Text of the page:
Collapse of special session is good news for Minnesotans

Last week negotiations between leaders of the state House, Senate, and Governor over whether or not to have a special session broke down. If you’re wondering whether this was good news or not, here is KSTP’s headline: ‘Special legislative session off the table, billions of dollars left unspent by the state.’ They reported:

Talks of a special session collapsed Thursday as Gov. Walz and legislative leaders failed to reach an agreement, despite a multi-billion dollar surplus.

The surplus will not be spent — at least not now — and that is good news. As we argued in our recent report ‘It’s Our Surplus: Give It Back!,’ Minnesotans are already some of the most heavily taxed citizens in the United States; these taxes restrain economic growth and push people out of and away from our state, and we still have various social problems after following this high tax and spending model for decades. Whatever the cure may be for these ills, splashing more cash isn’t it.

Instead, the surplus should be put towards permanent tax rate cuts. Polling finds that Minnesotans support this policy.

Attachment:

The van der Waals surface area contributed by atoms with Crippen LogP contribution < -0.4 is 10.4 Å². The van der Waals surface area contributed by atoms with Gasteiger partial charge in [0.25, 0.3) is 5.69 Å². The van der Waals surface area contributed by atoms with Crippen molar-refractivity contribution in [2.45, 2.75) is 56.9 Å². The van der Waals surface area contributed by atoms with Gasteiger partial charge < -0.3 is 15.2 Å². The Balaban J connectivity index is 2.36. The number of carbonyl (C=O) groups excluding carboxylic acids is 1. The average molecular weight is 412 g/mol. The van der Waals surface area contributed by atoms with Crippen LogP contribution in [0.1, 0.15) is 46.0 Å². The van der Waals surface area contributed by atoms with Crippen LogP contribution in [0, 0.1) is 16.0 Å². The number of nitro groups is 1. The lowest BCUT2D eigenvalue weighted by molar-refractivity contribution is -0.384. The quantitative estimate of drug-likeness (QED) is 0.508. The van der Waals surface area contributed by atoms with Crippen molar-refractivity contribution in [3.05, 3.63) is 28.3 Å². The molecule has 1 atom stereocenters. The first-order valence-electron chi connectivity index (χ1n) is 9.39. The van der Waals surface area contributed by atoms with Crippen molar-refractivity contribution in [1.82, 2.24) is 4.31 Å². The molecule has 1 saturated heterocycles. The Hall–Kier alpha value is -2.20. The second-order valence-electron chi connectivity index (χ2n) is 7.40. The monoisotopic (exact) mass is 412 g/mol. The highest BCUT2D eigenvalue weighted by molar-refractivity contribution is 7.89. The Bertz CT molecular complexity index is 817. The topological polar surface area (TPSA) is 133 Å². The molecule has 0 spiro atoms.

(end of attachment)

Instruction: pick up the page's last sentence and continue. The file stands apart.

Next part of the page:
The deal struck towards the end of the session would have put $4 billion of the surplus towards tax cuts and $4 billion towards new spending. This is spending that would have been baked in in years to come, on top of state government spending which is already at near record high levels, both in per capita terms and adjusted for inflation.

It isn’t clear why the Senate GOP went along with this — that is a matter of politics, not policy — but we can be grateful that the proposal now seems to be dead and buried. The parties can now go to Minnesotans in November offering a clear choice. An open, robust, yet respectful debate on the state’s future can only be a good thing.